After promising that Mexico would pay for the wall along the United State's southern border, President Donald Trump ended up declaring a national emergency to redirect $3.6 billion from military construction projects. A further $601 million has been redirected from the Treasury Department’s forfeiture fund, while the Pentagon provided a further $2.5 billion from other priorities.
President Trump is also reportedly looking to divert another $7.2 billion of Pentagon spending to help build a further 885 miles of new wall by 2022.
On a visit to San Diego in September, President Donald Trump announced that the wall would be “virtually impenetrable.”
But so far, it's been scaled by migrants using ladders and saws. And now, a section has reportedly fallen over during strong wind, landing in Mexico.
NBC News affiliate KYMA reports that a section of wall collapsed on Wednesday and landed on some trees on the Mexico side of the border. The new panels were being erected in an effort to improve and lengthen existing areas of the border wall.
Agent Carlos Pitones of the Customs and Border Protection sector in El Centro, California, told CNN that the section of the wall was newly installed and that the concrete hadn't been able to set yet. So, when winds picked up, they were able to knock over the fence.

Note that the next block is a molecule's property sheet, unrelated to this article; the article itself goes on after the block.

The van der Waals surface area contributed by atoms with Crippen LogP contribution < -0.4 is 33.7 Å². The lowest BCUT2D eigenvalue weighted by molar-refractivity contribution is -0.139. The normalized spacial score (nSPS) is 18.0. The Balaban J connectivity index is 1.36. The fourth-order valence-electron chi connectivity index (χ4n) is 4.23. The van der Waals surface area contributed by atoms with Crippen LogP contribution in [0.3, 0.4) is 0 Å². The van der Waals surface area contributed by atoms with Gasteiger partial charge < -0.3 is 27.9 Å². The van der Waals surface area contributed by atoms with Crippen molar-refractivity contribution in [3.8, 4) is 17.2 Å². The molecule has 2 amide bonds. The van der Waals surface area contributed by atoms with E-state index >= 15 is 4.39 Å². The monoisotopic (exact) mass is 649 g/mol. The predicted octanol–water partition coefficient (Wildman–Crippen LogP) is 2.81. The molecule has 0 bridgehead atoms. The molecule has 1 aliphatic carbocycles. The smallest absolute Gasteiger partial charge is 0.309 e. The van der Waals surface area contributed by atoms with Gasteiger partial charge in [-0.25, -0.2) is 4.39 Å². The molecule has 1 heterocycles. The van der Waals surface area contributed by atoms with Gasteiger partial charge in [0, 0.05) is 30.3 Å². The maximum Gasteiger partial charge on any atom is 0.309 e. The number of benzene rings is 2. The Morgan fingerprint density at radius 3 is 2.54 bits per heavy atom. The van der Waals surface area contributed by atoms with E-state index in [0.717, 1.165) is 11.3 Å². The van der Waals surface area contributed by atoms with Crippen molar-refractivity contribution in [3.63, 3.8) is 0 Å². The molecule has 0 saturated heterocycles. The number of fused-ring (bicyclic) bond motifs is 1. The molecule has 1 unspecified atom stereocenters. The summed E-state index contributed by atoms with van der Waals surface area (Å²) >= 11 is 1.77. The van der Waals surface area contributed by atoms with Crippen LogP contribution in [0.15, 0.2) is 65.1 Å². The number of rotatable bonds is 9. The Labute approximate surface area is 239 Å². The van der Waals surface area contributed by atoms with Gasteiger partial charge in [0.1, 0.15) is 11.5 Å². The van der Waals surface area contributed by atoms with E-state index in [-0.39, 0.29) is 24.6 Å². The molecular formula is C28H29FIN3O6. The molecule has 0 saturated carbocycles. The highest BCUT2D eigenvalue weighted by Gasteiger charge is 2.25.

The National Weather Service recorded wind gusts up to 37 mph on the day the wall fell.
President Trump's critics were fast to share a video of the moment on social media, with one writing: "37mph winds blew over the border wall. Btw remember the 700,000 hungry Americans Trump kicked off SNAP to 'save money'? The $18B he’s wasted on this wall could have funded their SNAP for for 16+ years."
While another added: "But he's a builder. He builds things. He's the best builder. NOT! Nothing but lies & self-aggrandizement."
While another questioned the position of the fencing, writing: "They built the wall two feet from trees taller than the wall.....anyone else see the problem?"
It definitely seems like the wall won't be as durable as initially pitched. Some experts expect portions to "settle" in the ground within 5 years of completion due to shifting layers of soil. Time will tell.